The doctor in charge of research in connection with this man’s case was Dr. Mike Gazzaniga, UCSB. And a new article written by Jessica Marshall and published in NewScientist, “Mind Reading: the Science of Storytelling,” notes that Gazzaniga has pursued the phenomenon of our natural capacity to confabulate in his subsequent work:
Nobody has done more to highlight the central role of storytelling in human psychology than neuroscientist Michael Gazzaniga of the University of California, Santa Barbara. In studies of people in whom the connection between the two sides of the brain has been severed, he has shown that the left hemisphere is specialised for interpreting our feelings, actions and experiences in the form of narrative. In fact, Gazzaniga believes this is what creates our sense of a unified self. We also seem to use storytelling to reconcile our conscious and subconscious thoughts – as, for example, when we make choices based on subconscious reasoning and then invent fictions to justify and rationalise them (New Scientist, 7 October 2006, p 32).
The psychology of narrativity (Daniel Morrow, Rolf Zwaan) has reached interesting results over the past 20 years, and now neuroscience is weighing in with corroborative research:
It would appear that we don’t just tell stories to make sense of ourselves, we actually adopt the stories of others as though we were the protagonist.
Brain-scanning research published in 2009 seems to confirm this. When a team led by Jeffrey Zacks of Washington University in St Louis, Missouri, ran functional magnetic resonance imaging (fMRI) scans on people reading a story or watching a movie, they found that the same brain regions that are active in real-life situations fire up when a fictitious character encounters an equivalent situation.
And furthermore, our brains like it:
Stories can also manipulate how you feel, as anyone who has watched a horror movie or read a Charles Dickens novel will confirm. But what makes us empathise so strongly with fictional characters? Paul Zak from Claremont Graduate University, California, thinks the key is oxytocin, a hormone produced during feel-good encounters such as breastfeeding and sex.
Taking this idea a step further, Read Montague of Virginia Tech University in Blacksburg and William Casebeer of the US Defense Advanced Research Projects Agency (DARPA) in Arlington, Virginia, have started using fMRI to see what happens in the brain’s reward centres when people listen to a story. These are the areas that normally respond to pleasurable experiences such as sex, food and drugs. They are also associated with addiction. “I would be shocked if narrative didn’t engage the same kind of circuitry,” says Montague. That would certainly help explain why stories can be so compelling. “If I were a betting man or woman, I would say that certain types of stories might be addictive and, neurobiologically speaking, not that different from taking a tiny hit of cocaine,” says Casebeer.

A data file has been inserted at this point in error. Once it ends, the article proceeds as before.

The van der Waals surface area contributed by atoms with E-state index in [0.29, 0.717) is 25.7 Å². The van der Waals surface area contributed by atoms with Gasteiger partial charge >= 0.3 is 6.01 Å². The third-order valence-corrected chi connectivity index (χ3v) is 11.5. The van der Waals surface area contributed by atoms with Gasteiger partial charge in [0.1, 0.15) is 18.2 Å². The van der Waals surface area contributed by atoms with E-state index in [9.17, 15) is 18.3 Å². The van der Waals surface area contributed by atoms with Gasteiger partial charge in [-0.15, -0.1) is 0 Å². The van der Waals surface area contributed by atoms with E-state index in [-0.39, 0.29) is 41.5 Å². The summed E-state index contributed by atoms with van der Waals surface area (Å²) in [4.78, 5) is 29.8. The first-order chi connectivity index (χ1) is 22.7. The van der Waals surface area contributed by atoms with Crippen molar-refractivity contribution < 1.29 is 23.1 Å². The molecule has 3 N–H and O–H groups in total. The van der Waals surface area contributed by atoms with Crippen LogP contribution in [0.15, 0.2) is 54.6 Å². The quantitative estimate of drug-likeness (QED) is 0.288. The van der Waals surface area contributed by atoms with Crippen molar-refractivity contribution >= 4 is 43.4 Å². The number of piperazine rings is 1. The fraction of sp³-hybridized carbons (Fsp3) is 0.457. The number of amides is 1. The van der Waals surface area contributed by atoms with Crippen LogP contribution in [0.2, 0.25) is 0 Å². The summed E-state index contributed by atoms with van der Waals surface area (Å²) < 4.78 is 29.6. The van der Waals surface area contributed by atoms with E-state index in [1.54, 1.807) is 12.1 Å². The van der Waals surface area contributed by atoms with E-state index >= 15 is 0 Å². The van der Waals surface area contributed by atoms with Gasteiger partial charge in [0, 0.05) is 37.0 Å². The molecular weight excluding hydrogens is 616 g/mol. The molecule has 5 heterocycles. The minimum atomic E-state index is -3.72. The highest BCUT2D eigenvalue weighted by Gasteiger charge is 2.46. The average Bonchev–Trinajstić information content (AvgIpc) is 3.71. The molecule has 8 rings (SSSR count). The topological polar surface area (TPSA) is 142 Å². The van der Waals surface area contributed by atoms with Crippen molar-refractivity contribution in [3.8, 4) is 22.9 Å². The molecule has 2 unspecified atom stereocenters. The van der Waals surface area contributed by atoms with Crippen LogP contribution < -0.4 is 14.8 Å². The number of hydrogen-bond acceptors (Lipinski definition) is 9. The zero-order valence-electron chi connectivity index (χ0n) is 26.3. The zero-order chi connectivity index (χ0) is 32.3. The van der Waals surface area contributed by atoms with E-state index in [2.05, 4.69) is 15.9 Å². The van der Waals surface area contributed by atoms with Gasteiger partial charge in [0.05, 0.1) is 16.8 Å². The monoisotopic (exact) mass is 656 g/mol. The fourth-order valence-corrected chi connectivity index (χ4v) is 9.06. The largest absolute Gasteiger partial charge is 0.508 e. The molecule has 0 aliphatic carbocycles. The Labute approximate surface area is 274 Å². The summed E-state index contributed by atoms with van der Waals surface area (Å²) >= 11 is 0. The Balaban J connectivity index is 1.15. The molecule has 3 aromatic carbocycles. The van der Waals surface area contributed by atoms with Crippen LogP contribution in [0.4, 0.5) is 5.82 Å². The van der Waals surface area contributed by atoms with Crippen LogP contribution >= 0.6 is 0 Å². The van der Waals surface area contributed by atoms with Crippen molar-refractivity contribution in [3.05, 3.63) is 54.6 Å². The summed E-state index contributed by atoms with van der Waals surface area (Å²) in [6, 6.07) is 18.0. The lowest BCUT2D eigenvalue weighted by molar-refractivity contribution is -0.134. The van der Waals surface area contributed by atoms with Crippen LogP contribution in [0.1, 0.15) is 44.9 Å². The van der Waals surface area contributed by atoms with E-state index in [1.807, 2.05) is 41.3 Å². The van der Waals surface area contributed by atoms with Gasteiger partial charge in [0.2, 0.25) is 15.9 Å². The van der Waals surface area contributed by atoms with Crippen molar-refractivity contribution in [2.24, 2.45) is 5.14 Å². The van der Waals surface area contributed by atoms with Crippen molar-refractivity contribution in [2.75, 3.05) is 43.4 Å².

So now we’re beginning to understand the power of stories: Our brains are set up to confabulate, we engage naturally in storytelling, and we can apparently get hooked on good stories. But take a look at where some scientists are going with this:
Understanding the mechanisms by which stories affect us can be put to practical use. Hasson has coined the term neurocinematics to describe its application to movie-making. His work reveals how some directors’ styles are particularly effective at synchronising the neural activity among members of the audience. “Hitchcock is the best example I have so far,” he says. “He was considered an expert of really manipulating the audience and turning them on and off as he pleased,” Hasson notes, and this shows up in the scans of people watching his films. Perhaps future directors could use these insights to control an audience’s experience. Hasson’s team has investigated how the order in which different scenes appear affects neural responses to a movie – which could help editors create either more enigmatic or more instantly comprehensible storylines, as required.
Human history is full of examples of the motivating power of a shared narrative – be it national, religious or focused on some other ideal – and Casebeer wants to investigate the possible military and political applications of a deeper understanding of this kind of storytelling. “One of my interests is in understanding how we can design institutions that more effectively promote moral judgement and development,” he says. He believes, for example, that the right stories could help military academies produce officers who are more willing to exercise moral courage.
Casebeer notes that a compelling narrative can seal the resolve of a suicide bomber, and suggests that developing “counter-narrative strategies” could help deter such attackers. “It might be that understanding the neurobiology of a story can give us new insights into how we prevent radicalisation and how we prevent people from becoming entrenched in the grip of a narrative that makes it more likely that they would want to intentionally cause harm to others,” he says.